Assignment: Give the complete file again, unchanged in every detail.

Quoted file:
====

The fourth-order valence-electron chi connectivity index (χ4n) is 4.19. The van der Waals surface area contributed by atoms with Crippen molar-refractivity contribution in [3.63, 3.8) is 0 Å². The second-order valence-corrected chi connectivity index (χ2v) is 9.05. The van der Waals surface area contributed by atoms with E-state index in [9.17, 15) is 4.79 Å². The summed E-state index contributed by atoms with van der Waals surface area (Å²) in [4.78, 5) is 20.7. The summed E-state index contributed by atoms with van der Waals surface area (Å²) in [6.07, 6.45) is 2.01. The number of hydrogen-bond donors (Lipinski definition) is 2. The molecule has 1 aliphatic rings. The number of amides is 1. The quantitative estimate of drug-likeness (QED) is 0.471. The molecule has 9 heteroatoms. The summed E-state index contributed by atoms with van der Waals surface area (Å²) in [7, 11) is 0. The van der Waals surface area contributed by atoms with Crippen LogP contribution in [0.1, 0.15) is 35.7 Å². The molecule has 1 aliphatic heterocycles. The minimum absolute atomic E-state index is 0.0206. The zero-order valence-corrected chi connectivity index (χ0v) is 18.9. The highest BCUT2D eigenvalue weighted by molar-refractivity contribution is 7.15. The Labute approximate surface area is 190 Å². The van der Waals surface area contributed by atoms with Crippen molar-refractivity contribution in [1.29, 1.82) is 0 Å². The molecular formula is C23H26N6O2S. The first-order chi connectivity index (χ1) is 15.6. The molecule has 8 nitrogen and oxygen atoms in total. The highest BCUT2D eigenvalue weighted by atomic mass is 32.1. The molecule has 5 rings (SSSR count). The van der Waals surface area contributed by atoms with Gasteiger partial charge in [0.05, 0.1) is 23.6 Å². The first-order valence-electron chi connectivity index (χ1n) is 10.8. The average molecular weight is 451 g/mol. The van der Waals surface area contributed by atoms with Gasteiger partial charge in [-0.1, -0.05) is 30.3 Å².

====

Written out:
The fourth-order valence-electron chi connectivity index (χ4n) is 4.19. The van der Waals surface area contributed by atoms with Crippen molar-refractivity contribution in [3.63, 3.8) is 0 Å². The second-order valence-corrected chi connectivity index (χ2v) is 9.05. The van der Waals surface area contributed by atoms with E-state index in [9.17, 15) is 4.79 Å². The summed E-state index contributed by atoms with van der Waals surface area (Å²) in [4.78, 5) is 20.7. The summed E-state index contributed by atoms with van der Waals surface area (Å²) in [6.07, 6.45) is 2.01. The number of hydrogen-bond donors (Lipinski definition) is 2. The molecule has 1 aliphatic rings. The number of amides is 1. The quantitative estimate of drug-likeness (QED) is 0.471. The molecule has 9 heteroatoms. The summed E-state index contributed by atoms with van der Waals surface area (Å²) in [7, 11) is 0. The van der Waals surface area contributed by atoms with Crippen LogP contribution in [0.1, 0.15) is 35.7 Å². The molecule has 1 aliphatic heterocycles. The minimum absolute atomic E-state index is 0.0206. The zero-order valence-corrected chi connectivity index (χ0v) is 18.9. The highest BCUT2D eigenvalue weighted by molar-refractivity contribution is 7.15. The Labute approximate surface area is 190 Å². The van der Waals surface area contributed by atoms with Crippen molar-refractivity contribution in [1.29, 1.82) is 0 Å². The molecular formula is C23H26N6O2S. The first-order chi connectivity index (χ1) is 15.6. The molecule has 8 nitrogen and oxygen atoms in total. The highest BCUT2D eigenvalue weighted by atomic mass is 32.1. The molecule has 5 rings (SSSR count). The van der Waals surface area contributed by atoms with Gasteiger partial charge in [0.05, 0.1) is 23.6 Å². The first-order valence-electron chi connectivity index (χ1n) is 10.8. The average molecular weight is 451 g/mol. The van der Waals surface area contributed by atoms with Gasteiger partial charge in [-0.1, -0.05) is 30.3 Å².